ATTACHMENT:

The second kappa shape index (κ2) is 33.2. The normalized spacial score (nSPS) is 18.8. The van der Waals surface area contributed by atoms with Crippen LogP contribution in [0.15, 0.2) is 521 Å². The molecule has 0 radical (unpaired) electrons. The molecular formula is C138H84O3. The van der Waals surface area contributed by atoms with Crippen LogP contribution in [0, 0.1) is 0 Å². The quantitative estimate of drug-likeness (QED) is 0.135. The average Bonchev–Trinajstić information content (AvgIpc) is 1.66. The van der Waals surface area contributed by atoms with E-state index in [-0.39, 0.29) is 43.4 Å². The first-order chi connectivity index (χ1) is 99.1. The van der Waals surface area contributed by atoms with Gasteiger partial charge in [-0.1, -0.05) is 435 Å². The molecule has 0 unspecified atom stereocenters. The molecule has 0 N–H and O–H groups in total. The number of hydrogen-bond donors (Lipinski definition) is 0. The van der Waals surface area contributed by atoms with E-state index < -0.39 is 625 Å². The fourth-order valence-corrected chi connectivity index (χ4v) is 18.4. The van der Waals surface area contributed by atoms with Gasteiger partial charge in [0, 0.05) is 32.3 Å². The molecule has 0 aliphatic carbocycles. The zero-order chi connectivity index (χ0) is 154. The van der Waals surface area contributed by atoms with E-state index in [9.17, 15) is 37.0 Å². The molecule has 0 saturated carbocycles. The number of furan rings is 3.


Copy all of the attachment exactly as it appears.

The second kappa shape index (κ2) is 33.2. The normalized spacial score (nSPS) is 18.8. The van der Waals surface area contributed by atoms with Crippen LogP contribution in [0.15, 0.2) is 521 Å². The molecule has 0 radical (unpaired) electrons. The molecular formula is C138H84O3. The van der Waals surface area contributed by atoms with Crippen LogP contribution in [0, 0.1) is 0 Å². The quantitative estimate of drug-likeness (QED) is 0.135. The average Bonchev–Trinajstić information content (AvgIpc) is 1.66. The van der Waals surface area contributed by atoms with E-state index in [-0.39, 0.29) is 43.4 Å². The first-order chi connectivity index (χ1) is 99.1. The van der Waals surface area contributed by atoms with Gasteiger partial charge in [-0.1, -0.05) is 435 Å². The molecule has 0 unspecified atom stereocenters. The molecule has 0 N–H and O–H groups in total. The number of hydrogen-bond donors (Lipinski definition) is 0. The van der Waals surface area contributed by atoms with E-state index < -0.39 is 625 Å². The fourth-order valence-corrected chi connectivity index (χ4v) is 18.4. The van der Waals surface area contributed by atoms with Gasteiger partial charge in [0, 0.05) is 32.3 Å². The molecule has 0 aliphatic carbocycles. The zero-order chi connectivity index (χ0) is 154. The van der Waals surface area contributed by atoms with E-state index in [9.17, 15) is 37.0 Å². The molecule has 0 saturated carbocycles. The number of furan rings is 3.